- Wring excess water off. If you’re in a hurry you can wring items out into a towel to get a little more water off
- Hang dry
It’s simple and easy, and you can easily wash a backpack’s worth of clothing in about 15 minutes.
Here’s a detailed video of how to do travel laundry, from our founder, Fred.
Doing Laundry in a Hotel
Most (nice) hotels offer laundry service for the simple reason that it’s a big money maker. Don’t get me wrong, hotel laundry service can be a fantastic way to maximize your time in a destination without adding to your packing list, but you’re gonna pay for it.
While not all hotels gouge their guests for a clean pair of pants, hotel laundry fees can be steep. Travel writer and producer Rudy Maxa has even made a hobby of collecting laundry price sheets from hotels to show how much laundry can cost you across the world—from $12 for a cleaned and pressed men’s shirt at the Carlton in Manhattan, to $6.30 for a dry cleaned skirt at the Landis in Taipei—and it goes up from there. Hotel laundry is expensive.
Those are 5-star hotels, so the prices are a little high, but the reverse can be true at budget hotels or national chains, like the Holiday Inn. Don’t just assume that every hotel offers laundry service. Many have self-service laundry machines, but sometimes not enough to go around.
The best way to know if your hotel provides laundry service or a machine is to simply ask. Call, or check out their website for amenities, availability and fees and see if laundry service is available, or inexpensive, before you pack. If it’s only a few bucks maybe leave that extra change of clothes at home to keep your bag nice and light for the flight. You’ll be glad you did.
Do Travel Laundry at the Laundromat
If hotel laundry service is too expensive, not fast enough, not available, or you’re staying at a hostel, the next best laundry alternative is to drop it off at a laundromat. Typically, hostels have information about the closest laundromat (the hostel staff wants you to smell good more than you do) so just ask and they’ll point you in the right direction. Odds are, the hostel staff uses the same place.
I’ve paid for same-day drop off laundry service in Rome, Peru, Colombia, and all across the US, and I’ve never paid more than $1 per pound—and that’s on the high end. Typically it’ll be half that, including a wash, dry, and fold. My local spot in Rome was only 2€ for a small load, or about the price of two scoops of gelato.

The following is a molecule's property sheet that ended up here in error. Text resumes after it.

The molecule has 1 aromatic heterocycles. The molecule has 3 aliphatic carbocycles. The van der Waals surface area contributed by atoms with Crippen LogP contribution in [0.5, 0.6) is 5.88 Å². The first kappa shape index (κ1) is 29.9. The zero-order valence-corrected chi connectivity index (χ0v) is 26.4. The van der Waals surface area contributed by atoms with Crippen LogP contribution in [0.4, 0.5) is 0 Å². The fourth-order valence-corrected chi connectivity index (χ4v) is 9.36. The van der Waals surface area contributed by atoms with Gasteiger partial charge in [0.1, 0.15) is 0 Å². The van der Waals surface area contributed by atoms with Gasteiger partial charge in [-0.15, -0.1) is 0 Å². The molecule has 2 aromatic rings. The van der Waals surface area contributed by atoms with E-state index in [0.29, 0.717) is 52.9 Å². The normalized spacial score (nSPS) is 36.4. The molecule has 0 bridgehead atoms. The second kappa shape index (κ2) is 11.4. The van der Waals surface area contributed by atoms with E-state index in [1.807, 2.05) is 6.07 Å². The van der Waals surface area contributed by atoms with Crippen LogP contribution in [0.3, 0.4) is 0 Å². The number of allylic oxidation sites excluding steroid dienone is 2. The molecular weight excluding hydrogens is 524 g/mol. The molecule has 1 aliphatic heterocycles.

Paying 2€ for a load of laundry that will take you two hours is a win in my book.
If you do decide to stick around the laundromat and wash it yourself to save a few bucks, at least find a laundromat with wifi and get some work done while you’re waiting for your tighty whities to dry.
How to Remove Stains: Travel Laundry
Travelers get stains on their clothing. A lot. You sit in wet grass, get coffee on your shirt, or mustard on your pants. It’s all part of the deal. The good news is that you usually don’t need to do a whole wash to get the stains out of your clothing on the go.
Tide To Go Stain Remover Pens
The easiest way to get out stains is to leave it to the pros. Tide To Go Stain Remover Pens are simply one of the best ways to remove stains on the go. The pens are cheap, lightweight, TSA compliant, and they just plain work.
I used to be a waiter at the Cheesecake Factory, and that white collared shirt needed a lot of Tide To Go Pen love on some nights. Tide pens are worth they’re weight in gold if you need to get rid of stains in a hurry.
Warm Water and a Bar of Soap
You can get out most common travel stains (wine, coffee, sunscreen, and makeup) with a little warm water (not hot), and soap. Be gentle when cleaning spot stains as you don’t want to rub stains deep in the fibers of your clothing. Think of how you’d clean up a spill on shag carpet. You’re trying to soak the stain out of the clothing, not digging it into the fibers. Less is more.
Cold Water and a Bar of Soap
If you’re clumsy and need to get blood out of your clothing, cold water is the way to go, as heat can actually let a blood stain set.
Buy Dark Travel Clothing
You know what’s impossible to stain? Patterned fabrics and dark colors. If you’re going to get a travel shirt or pair of pants, get low maintenance clothing that can handle the inevitable slips, spills, and stumbles that happen all the time when you’re on the go.